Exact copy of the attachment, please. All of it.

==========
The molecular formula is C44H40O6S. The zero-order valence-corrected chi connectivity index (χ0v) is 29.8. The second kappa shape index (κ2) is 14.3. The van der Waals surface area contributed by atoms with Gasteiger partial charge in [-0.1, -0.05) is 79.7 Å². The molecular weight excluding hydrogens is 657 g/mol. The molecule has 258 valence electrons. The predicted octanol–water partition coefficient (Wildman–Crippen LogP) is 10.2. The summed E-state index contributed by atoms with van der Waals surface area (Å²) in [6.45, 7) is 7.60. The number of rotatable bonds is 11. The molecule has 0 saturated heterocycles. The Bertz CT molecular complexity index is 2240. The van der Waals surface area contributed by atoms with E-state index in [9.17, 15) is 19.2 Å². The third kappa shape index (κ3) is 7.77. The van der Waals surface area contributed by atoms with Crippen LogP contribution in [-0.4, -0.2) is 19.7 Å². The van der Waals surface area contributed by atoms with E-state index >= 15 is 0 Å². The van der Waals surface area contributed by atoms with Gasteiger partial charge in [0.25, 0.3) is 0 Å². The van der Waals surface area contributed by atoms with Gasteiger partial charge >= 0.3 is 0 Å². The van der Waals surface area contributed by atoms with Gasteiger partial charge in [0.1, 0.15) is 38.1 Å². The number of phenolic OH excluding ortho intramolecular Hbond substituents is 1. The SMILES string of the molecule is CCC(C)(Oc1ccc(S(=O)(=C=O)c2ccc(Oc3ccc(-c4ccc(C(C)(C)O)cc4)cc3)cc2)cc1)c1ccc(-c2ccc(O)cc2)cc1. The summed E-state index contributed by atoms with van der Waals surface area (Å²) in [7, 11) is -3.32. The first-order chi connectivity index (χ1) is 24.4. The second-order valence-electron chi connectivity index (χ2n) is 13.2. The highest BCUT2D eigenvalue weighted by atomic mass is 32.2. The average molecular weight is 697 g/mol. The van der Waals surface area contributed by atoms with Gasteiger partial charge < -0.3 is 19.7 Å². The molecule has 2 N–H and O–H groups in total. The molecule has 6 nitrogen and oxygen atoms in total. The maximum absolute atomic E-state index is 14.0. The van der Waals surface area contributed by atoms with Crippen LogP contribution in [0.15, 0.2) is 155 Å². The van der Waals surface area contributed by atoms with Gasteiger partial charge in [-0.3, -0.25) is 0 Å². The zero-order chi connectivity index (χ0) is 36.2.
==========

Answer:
The molecular formula is C44H40O6S. The zero-order valence-corrected chi connectivity index (χ0v) is 29.8. The second kappa shape index (κ2) is 14.3. The van der Waals surface area contributed by atoms with Gasteiger partial charge in [-0.1, -0.05) is 79.7 Å². The molecular weight excluding hydrogens is 657 g/mol. The molecule has 258 valence electrons. The predicted octanol–water partition coefficient (Wildman–Crippen LogP) is 10.2. The summed E-state index contributed by atoms with van der Waals surface area (Å²) in [6.45, 7) is 7.60. The number of rotatable bonds is 11. The molecule has 0 saturated heterocycles. The Bertz CT molecular complexity index is 2240. The van der Waals surface area contributed by atoms with E-state index in [9.17, 15) is 19.2 Å². The third kappa shape index (κ3) is 7.77. The van der Waals surface area contributed by atoms with Crippen LogP contribution in [-0.4, -0.2) is 19.7 Å². The van der Waals surface area contributed by atoms with E-state index >= 15 is 0 Å². The van der Waals surface area contributed by atoms with Gasteiger partial charge in [0.25, 0.3) is 0 Å². The van der Waals surface area contributed by atoms with Gasteiger partial charge >= 0.3 is 0 Å². The van der Waals surface area contributed by atoms with Gasteiger partial charge in [0.1, 0.15) is 38.1 Å². The number of phenolic OH excluding ortho intramolecular Hbond substituents is 1. The SMILES string of the molecule is CCC(C)(Oc1ccc(S(=O)(=C=O)c2ccc(Oc3ccc(-c4ccc(C(C)(C)O)cc4)cc3)cc2)cc1)c1ccc(-c2ccc(O)cc2)cc1. The summed E-state index contributed by atoms with van der Waals surface area (Å²) in [7, 11) is -3.32. The first-order chi connectivity index (χ1) is 24.4. The second-order valence-electron chi connectivity index (χ2n) is 13.2. The highest BCUT2D eigenvalue weighted by atomic mass is 32.2. The average molecular weight is 697 g/mol. The van der Waals surface area contributed by atoms with Gasteiger partial charge < -0.3 is 19.7 Å². The molecule has 2 N–H and O–H groups in total. The molecule has 6 nitrogen and oxygen atoms in total. The maximum absolute atomic E-state index is 14.0. The van der Waals surface area contributed by atoms with Crippen LogP contribution in [0.15, 0.2) is 155 Å². The van der Waals surface area contributed by atoms with Gasteiger partial charge in [-0.3, -0.25) is 0 Å². The zero-order chi connectivity index (χ0) is 36.2.